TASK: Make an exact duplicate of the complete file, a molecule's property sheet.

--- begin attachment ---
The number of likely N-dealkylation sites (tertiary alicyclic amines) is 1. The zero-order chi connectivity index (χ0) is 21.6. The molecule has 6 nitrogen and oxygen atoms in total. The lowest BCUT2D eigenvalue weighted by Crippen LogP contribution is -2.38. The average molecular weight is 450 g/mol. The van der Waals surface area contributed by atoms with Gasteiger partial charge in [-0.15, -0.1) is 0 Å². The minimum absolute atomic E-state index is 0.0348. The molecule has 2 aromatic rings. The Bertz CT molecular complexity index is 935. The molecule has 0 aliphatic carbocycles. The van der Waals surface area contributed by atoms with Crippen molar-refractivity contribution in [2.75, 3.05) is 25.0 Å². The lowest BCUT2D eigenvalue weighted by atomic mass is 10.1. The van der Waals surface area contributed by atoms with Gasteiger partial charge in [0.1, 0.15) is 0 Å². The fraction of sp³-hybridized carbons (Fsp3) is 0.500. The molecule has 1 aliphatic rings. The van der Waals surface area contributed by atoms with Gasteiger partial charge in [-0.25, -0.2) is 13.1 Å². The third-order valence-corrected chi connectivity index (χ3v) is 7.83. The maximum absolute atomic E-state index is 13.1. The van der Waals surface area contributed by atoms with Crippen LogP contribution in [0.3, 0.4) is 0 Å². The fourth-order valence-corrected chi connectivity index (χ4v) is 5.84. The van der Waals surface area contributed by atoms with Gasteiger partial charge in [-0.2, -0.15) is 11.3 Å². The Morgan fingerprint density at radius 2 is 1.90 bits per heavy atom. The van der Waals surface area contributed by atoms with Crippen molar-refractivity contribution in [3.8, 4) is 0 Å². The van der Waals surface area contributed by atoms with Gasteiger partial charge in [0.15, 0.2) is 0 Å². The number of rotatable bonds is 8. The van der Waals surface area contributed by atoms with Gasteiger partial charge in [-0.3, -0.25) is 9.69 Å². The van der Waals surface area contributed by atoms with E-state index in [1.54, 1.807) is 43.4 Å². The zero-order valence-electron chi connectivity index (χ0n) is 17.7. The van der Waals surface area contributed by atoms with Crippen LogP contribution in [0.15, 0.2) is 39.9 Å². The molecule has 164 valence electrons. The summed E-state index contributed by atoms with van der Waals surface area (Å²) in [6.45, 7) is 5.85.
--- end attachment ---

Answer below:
The number of likely N-dealkylation sites (tertiary alicyclic amines) is 1. The zero-order chi connectivity index (χ0) is 21.6. The molecule has 6 nitrogen and oxygen atoms in total. The lowest BCUT2D eigenvalue weighted by Crippen LogP contribution is -2.38. The average molecular weight is 450 g/mol. The van der Waals surface area contributed by atoms with Gasteiger partial charge in [-0.15, -0.1) is 0 Å². The minimum absolute atomic E-state index is 0.0348. The molecule has 2 aromatic rings. The Bertz CT molecular complexity index is 935. The molecule has 0 aliphatic carbocycles. The van der Waals surface area contributed by atoms with Crippen molar-refractivity contribution in [2.75, 3.05) is 25.0 Å². The lowest BCUT2D eigenvalue weighted by atomic mass is 10.1. The van der Waals surface area contributed by atoms with Gasteiger partial charge in [0.1, 0.15) is 0 Å². The fraction of sp³-hybridized carbons (Fsp3) is 0.500. The molecule has 1 aliphatic rings. The van der Waals surface area contributed by atoms with Gasteiger partial charge in [-0.25, -0.2) is 13.1 Å². The third-order valence-corrected chi connectivity index (χ3v) is 7.83. The maximum absolute atomic E-state index is 13.1. The van der Waals surface area contributed by atoms with Crippen LogP contribution in [0.3, 0.4) is 0 Å². The fourth-order valence-corrected chi connectivity index (χ4v) is 5.84. The van der Waals surface area contributed by atoms with Gasteiger partial charge in [-0.2, -0.15) is 11.3 Å². The Morgan fingerprint density at radius 2 is 1.90 bits per heavy atom. The van der Waals surface area contributed by atoms with Crippen molar-refractivity contribution in [3.8, 4) is 0 Å². The van der Waals surface area contributed by atoms with Gasteiger partial charge in [0.15, 0.2) is 0 Å². The number of rotatable bonds is 8. The van der Waals surface area contributed by atoms with Gasteiger partial charge in [-0.3, -0.25) is 9.69 Å². The van der Waals surface area contributed by atoms with E-state index in [1.54, 1.807) is 43.4 Å². The zero-order valence-electron chi connectivity index (χ0n) is 17.7. The van der Waals surface area contributed by atoms with Crippen LogP contribution in [0.15, 0.2) is 39.9 Å². The molecule has 164 valence electrons. The summed E-state index contributed by atoms with van der Waals surface area (Å²) in [6.45, 7) is 5.85.